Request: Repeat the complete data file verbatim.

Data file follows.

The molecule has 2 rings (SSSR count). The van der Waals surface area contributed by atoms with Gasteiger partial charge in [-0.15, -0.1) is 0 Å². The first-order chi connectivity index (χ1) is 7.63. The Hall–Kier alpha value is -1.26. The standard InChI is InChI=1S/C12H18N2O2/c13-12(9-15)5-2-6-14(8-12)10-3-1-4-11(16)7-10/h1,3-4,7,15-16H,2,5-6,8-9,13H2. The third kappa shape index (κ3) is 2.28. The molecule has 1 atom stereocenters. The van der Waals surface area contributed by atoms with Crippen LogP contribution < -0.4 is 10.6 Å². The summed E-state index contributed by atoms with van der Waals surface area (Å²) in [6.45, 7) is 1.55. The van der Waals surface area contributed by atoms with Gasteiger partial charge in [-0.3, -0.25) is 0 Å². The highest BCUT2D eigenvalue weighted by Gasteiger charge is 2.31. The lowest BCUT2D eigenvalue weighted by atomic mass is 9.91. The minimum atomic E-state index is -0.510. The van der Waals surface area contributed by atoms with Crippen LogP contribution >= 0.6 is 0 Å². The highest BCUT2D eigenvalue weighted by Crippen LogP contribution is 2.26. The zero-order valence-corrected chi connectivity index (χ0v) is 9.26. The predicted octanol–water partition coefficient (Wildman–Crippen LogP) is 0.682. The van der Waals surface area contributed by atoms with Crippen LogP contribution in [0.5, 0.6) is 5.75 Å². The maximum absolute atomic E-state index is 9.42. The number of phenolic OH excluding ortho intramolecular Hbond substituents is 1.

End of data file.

The molecule has 2 rings (SSSR count). The van der Waals surface area contributed by atoms with Gasteiger partial charge in [-0.15, -0.1) is 0 Å². The first-order chi connectivity index (χ1) is 7.63. The Hall–Kier alpha value is -1.26. The standard InChI is InChI=1S/C12H18N2O2/c13-12(9-15)5-2-6-14(8-12)10-3-1-4-11(16)7-10/h1,3-4,7,15-16H,2,5-6,8-9,13H2. The third kappa shape index (κ3) is 2.28. The molecule has 1 atom stereocenters. The van der Waals surface area contributed by atoms with Crippen LogP contribution < -0.4 is 10.6 Å². The summed E-state index contributed by atoms with van der Waals surface area (Å²) in [6.45, 7) is 1.55. The van der Waals surface area contributed by atoms with Gasteiger partial charge in [-0.3, -0.25) is 0 Å². The highest BCUT2D eigenvalue weighted by Gasteiger charge is 2.31. The lowest BCUT2D eigenvalue weighted by atomic mass is 9.91. The minimum atomic E-state index is -0.510. The van der Waals surface area contributed by atoms with Crippen LogP contribution >= 0.6 is 0 Å². The highest BCUT2D eigenvalue weighted by Crippen LogP contribution is 2.26. The zero-order valence-corrected chi connectivity index (χ0v) is 9.26. The predicted octanol–water partition coefficient (Wildman–Crippen LogP) is 0.682. The van der Waals surface area contributed by atoms with Crippen LogP contribution in [0.5, 0.6) is 5.75 Å². The maximum absolute atomic E-state index is 9.42. The number of phenolic OH excluding ortho intramolecular Hbond substituents is 1.